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Sulphuric Acid on the WebTM Technical Manual DKL Engineering, Inc.

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Sulphuric Acid on the Web

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DKL Engineering, Inc.

Handbook of Sulphuric Acid Manufacturing
Order Form
Preface
Contents
Feedback

Sulphuric Acid Decolourization
Order Form
Preface
Table of Contents

Process Engineering Data Sheets - PEDS
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Table of Contents

Introduction

Bibliography of Sulphuric Acid Technology
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Preface
Contents

Sulphuric Acid Plant Specifications
 

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Sulphur Systems
May 30, 2003

Introduction
Solid Sulphur
Liquid Sulphur
Associated Links

Sulphur Properties
Sulphur Safety

Sulphur Melting
Sulphur Filtration
Sulphur Pumps
Sulphur Storage
Sulphur Piping

Sulphur Furnace

Procedures


Introduction

Sulphur can arrive at the acid plant site in one of two bulk forms; solid or liquid.  Solid sulphur must be melted prior to use in the production of sulphuric acid.  Sulphur in liquid form is delivered to site in insulated tank trucks or rail cars.

Depending on the form and quality of the sulphur, some pretreatment may be required prior to burning the sulphur in the furnace.  Pretreatment may include any one of the following; lime addition, melting, filtering and/or settling.

Solid Sulphur

Handling solid sulphur is similar to handling other solids in bulk form with the precaution that sulphur dust suspended in air is readily ignited by flame, static electricity or friction spark.  The design and operation of the bulk handling system must take this into consideration to avoid the possibility of explosions and fires.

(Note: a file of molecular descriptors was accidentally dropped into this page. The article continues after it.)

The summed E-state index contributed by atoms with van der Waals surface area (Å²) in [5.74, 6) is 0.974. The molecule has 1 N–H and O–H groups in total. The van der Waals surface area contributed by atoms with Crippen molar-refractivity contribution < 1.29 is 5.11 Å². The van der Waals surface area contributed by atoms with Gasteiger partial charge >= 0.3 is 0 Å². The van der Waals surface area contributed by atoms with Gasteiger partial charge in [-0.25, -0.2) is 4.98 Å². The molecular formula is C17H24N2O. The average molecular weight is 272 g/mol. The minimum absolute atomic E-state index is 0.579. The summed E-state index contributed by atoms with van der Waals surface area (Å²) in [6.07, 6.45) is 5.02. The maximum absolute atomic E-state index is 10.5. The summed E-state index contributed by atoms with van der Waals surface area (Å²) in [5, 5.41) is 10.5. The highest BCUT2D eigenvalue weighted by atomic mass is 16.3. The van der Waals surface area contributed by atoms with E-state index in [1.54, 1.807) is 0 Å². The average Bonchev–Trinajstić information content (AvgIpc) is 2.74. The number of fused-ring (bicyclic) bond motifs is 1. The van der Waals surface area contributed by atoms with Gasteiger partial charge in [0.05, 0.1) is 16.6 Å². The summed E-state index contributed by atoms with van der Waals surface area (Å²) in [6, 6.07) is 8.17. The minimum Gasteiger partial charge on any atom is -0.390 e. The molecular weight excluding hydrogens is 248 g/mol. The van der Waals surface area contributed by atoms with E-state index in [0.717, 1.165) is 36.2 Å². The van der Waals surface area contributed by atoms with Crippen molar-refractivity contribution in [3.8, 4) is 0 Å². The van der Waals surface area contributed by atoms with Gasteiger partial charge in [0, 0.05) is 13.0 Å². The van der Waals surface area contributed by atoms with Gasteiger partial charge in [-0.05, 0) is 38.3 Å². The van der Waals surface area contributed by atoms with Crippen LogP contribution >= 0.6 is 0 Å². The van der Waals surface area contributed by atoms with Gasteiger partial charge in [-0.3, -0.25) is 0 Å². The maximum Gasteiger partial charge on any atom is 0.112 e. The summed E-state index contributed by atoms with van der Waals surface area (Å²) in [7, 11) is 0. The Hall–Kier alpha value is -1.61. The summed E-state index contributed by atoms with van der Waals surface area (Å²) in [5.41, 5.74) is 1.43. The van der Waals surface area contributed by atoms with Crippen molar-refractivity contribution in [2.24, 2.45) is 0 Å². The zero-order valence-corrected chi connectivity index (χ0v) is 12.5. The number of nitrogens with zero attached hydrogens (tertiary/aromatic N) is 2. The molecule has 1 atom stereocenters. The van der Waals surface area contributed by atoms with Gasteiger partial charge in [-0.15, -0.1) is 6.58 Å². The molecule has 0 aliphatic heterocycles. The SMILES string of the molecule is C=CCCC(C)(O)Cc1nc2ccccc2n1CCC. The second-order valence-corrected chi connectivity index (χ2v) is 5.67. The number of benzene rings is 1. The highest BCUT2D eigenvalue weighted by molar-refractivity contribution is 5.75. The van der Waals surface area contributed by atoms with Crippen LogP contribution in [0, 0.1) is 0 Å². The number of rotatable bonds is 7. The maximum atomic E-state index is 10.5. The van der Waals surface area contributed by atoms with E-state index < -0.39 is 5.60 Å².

The amount of dust generated when handling solid sulphur will depend on the form (i.e. flakes, prills, pastilles, etc.) the sulphur is delivered in, its moisture content, the handling methods and equipment employed.   Dust that is generated in the handling process can be controlled by the use of water sprays.  Sprays are generally located at transfer points in the system, such as at the end of conveyors or outlet of hoppers.  The amount of water used should be limited since too much water can lead to other problems such as bridging in hoppers or chutes.  The moisture content of the sulphur should be maintained in the range of 0.5 to 1.5%.  Higher water contents will lead to less efficient melting since any water in the sulphur must be evaporated in the melter.

Special dust suppression agents such as Dustbind 'S' or 'S2' can be used to improve the suppression of sulphur dust.  The dust suppressant is selective to sulphur surfaces and upon drying remains a viscous, agglomerative liquid.  The suppressant may also contain an anti-corrosion ingredient to minimize the corrosive affect of acidity in the sulphur.  The suppressant is generally available in concentrated form and must be diluted in water in a ratio of 80 or 100 to 1 prior to application.

Liquid Sulphur

Sulphur in the liquid form can be easily handled when its temperature is in the range of 130°C to 145°C.   At this temperature, the viscosity is low (7-10 cP) making it easy to unload, store and pump through pipes.  At lower temperatures, the viscosity of sulphur increases gradually.  However, at temperatures higher than 155°C, the viscosity of sulphur increases asymptotically.  Therefore, any equipment handling liquid sulphur must be adequately heated to maintain the sulphur at the optimum temperature.

To handle molten sulphur properly and prevent solidification, all lines and equipment must be heated.  Steam jacketing or tracing of lines is necessary as well as steam coils in all equipment and storage tanks.